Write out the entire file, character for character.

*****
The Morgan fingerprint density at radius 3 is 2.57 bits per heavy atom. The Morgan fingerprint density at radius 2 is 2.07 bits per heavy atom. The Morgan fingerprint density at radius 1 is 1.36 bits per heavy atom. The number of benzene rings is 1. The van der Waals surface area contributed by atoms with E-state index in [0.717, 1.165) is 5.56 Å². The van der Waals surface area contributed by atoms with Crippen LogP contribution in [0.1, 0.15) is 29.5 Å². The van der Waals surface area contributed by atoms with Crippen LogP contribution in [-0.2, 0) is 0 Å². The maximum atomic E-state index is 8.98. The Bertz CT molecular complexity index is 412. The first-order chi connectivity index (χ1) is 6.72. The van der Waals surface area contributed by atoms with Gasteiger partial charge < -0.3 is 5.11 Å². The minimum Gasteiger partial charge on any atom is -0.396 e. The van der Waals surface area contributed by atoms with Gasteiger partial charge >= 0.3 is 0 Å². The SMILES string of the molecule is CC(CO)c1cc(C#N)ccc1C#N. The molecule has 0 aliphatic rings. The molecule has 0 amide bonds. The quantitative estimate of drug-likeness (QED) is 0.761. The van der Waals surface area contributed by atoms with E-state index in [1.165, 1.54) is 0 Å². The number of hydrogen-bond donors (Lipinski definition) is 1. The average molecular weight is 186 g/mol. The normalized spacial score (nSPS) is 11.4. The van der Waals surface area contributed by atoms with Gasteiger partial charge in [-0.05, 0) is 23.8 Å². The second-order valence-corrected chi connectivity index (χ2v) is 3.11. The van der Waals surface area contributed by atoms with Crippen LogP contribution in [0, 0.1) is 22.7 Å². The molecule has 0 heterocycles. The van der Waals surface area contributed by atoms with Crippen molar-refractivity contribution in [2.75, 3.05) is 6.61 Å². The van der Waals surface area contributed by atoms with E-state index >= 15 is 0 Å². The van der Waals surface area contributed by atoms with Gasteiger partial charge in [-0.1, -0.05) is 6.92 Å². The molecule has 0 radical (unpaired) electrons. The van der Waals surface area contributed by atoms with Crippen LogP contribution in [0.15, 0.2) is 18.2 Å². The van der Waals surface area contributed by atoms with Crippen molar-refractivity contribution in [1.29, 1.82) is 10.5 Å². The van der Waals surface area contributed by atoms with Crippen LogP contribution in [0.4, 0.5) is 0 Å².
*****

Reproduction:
The Morgan fingerprint density at radius 3 is 2.57 bits per heavy atom. The Morgan fingerprint density at radius 2 is 2.07 bits per heavy atom. The Morgan fingerprint density at radius 1 is 1.36 bits per heavy atom. The number of benzene rings is 1. The van der Waals surface area contributed by atoms with E-state index in [0.717, 1.165) is 5.56 Å². The van der Waals surface area contributed by atoms with Crippen LogP contribution in [0.1, 0.15) is 29.5 Å². The van der Waals surface area contributed by atoms with Crippen LogP contribution in [-0.2, 0) is 0 Å². The maximum atomic E-state index is 8.98. The Bertz CT molecular complexity index is 412. The first-order chi connectivity index (χ1) is 6.72. The van der Waals surface area contributed by atoms with Gasteiger partial charge < -0.3 is 5.11 Å². The minimum Gasteiger partial charge on any atom is -0.396 e. The van der Waals surface area contributed by atoms with Gasteiger partial charge >= 0.3 is 0 Å². The SMILES string of the molecule is CC(CO)c1cc(C#N)ccc1C#N. The molecule has 0 aliphatic rings. The molecule has 0 amide bonds. The quantitative estimate of drug-likeness (QED) is 0.761. The van der Waals surface area contributed by atoms with E-state index in [1.165, 1.54) is 0 Å². The number of hydrogen-bond donors (Lipinski definition) is 1. The average molecular weight is 186 g/mol. The normalized spacial score (nSPS) is 11.4. The van der Waals surface area contributed by atoms with Gasteiger partial charge in [-0.05, 0) is 23.8 Å². The second-order valence-corrected chi connectivity index (χ2v) is 3.11. The van der Waals surface area contributed by atoms with Crippen LogP contribution in [0, 0.1) is 22.7 Å². The molecule has 0 heterocycles. The van der Waals surface area contributed by atoms with Crippen molar-refractivity contribution in [2.75, 3.05) is 6.61 Å². The van der Waals surface area contributed by atoms with E-state index >= 15 is 0 Å². The van der Waals surface area contributed by atoms with Gasteiger partial charge in [-0.1, -0.05) is 6.92 Å². The molecule has 0 radical (unpaired) electrons. The van der Waals surface area contributed by atoms with Crippen LogP contribution in [0.15, 0.2) is 18.2 Å². The van der Waals surface area contributed by atoms with Crippen molar-refractivity contribution in [1.29, 1.82) is 10.5 Å². The van der Waals surface area contributed by atoms with Crippen LogP contribution in [0.4, 0.5) is 0 Å².